Shining World Leadership Awards
The Boy Who Started
By Illinois News Group, USA (Originally in English)
About two years ago, one person’s environmental movement—an aluminum recycling program—began in Toluca, Illinois. That person was 11-year-old Tayler McGillis. Every day, Tayler would walk city streets and rural roads picking up discarded cans, and early on many Sunday mornings, he retrieved cans that littered a local golf course. He later organized his efforts by setting up bins in business areas where the cans could be collected. Earlier this year, with the help of family, friends and the community, he gathered more than 16,277 pounds of aluminum cans. The material, valued at over $9,000, was later used to pay for every door and window of a new Habitat for Humanity house in Marshall County.
Tayler’s work did not go unnoticed. In 2006, he was awarded the Governor’s Green Youth Award by Illinois Governor Rod R. Blagojevich. In April this year, he was selected the 2007 regional winner of the President’s Environmental Youth Award and was called the “Tin Can Scout” by his local media.
On September 29, Golden Year 4 (2007), initiates from the Illinois Center presented Tayler McGillis the Shining World Leadership Award on behalf of Supreme Master Ching Hai at the 13th Annual Harvest Pow-Wow, a Native American event that took place in Naperville, Illinois. At that time, Tayler’s total collection weighed in at 22,000 pounds.
The Award was arranged as a surprise by Tayler’s mother in conjunction with the Pow-Wow, where one of the coordinators organized a Native American dance in Tayler’s honor. Dressed in his Boy Scout uniform with all the badges he has earned, Tayler was a little shy and somewhat nervous about receiving the Award. However, when the letter from Master was read, he was visibly touched, as was the audience who cheered him. In addition to the Award, the Association presented him with a financial gift of $2,000, a tent, sleeping bag, sweets and Master’s publications. The response from Tayler’s family as well as others was very touching, with many asking about Master. The event was also very colorful; participants wore Native American cultural attire and everyone, including initiates, was invited to participate in the dancing.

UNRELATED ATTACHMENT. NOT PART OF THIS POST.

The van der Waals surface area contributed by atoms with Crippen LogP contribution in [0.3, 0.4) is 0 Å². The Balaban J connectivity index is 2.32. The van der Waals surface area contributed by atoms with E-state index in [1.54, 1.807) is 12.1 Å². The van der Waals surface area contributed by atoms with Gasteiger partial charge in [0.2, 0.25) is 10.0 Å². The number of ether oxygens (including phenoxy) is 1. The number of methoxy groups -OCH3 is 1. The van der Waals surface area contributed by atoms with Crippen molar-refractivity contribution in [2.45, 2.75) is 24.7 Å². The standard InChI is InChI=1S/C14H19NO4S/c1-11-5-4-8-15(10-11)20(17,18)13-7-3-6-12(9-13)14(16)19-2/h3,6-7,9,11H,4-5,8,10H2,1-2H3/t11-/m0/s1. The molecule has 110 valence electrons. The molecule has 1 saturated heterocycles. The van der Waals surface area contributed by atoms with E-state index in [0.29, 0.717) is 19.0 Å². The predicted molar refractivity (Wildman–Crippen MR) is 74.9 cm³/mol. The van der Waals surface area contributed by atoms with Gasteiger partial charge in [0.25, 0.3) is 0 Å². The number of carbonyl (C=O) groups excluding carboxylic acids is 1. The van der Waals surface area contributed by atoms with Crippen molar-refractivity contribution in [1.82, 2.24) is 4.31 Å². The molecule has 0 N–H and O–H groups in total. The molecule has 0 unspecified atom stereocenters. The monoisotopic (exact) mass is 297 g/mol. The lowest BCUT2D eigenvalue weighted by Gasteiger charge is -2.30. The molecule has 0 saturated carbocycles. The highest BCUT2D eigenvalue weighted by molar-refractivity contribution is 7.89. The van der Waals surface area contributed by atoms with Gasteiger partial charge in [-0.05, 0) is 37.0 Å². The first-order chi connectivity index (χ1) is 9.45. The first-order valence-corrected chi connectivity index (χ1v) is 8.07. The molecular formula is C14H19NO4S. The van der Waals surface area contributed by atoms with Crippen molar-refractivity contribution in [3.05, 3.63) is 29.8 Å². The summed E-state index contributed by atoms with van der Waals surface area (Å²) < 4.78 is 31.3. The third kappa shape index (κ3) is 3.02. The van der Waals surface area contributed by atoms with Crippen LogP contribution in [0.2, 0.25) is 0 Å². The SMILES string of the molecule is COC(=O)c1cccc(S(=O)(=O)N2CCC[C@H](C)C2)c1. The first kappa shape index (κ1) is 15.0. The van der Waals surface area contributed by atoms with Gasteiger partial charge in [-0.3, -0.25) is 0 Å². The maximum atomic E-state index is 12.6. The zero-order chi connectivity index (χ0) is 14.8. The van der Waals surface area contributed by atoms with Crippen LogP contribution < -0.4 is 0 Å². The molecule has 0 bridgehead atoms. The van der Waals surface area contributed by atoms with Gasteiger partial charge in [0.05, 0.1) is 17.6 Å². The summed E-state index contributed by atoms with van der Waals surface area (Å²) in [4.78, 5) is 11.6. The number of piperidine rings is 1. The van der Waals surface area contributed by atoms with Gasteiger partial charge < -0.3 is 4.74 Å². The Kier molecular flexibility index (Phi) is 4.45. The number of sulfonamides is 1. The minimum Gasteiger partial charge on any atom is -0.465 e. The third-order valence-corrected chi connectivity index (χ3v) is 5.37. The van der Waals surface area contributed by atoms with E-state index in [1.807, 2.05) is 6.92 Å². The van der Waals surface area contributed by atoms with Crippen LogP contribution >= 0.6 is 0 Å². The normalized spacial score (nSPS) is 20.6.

Tayler said that he began this venture in order to earn a Boy Scout badge. However, in the process of collecting the cans, he became aware of the environment and was inspired to continue the work. His efforts, according to his mother, sparked the community’s interest to join him. We wish Tayler much success in his continued endeavors, which not only help our planet and other people but also raise awareness about the benefits of working together to save the Earth’s environment.
To view the Tayler McGillis award presentation aired
by Supreme Master Television, please visit the following link: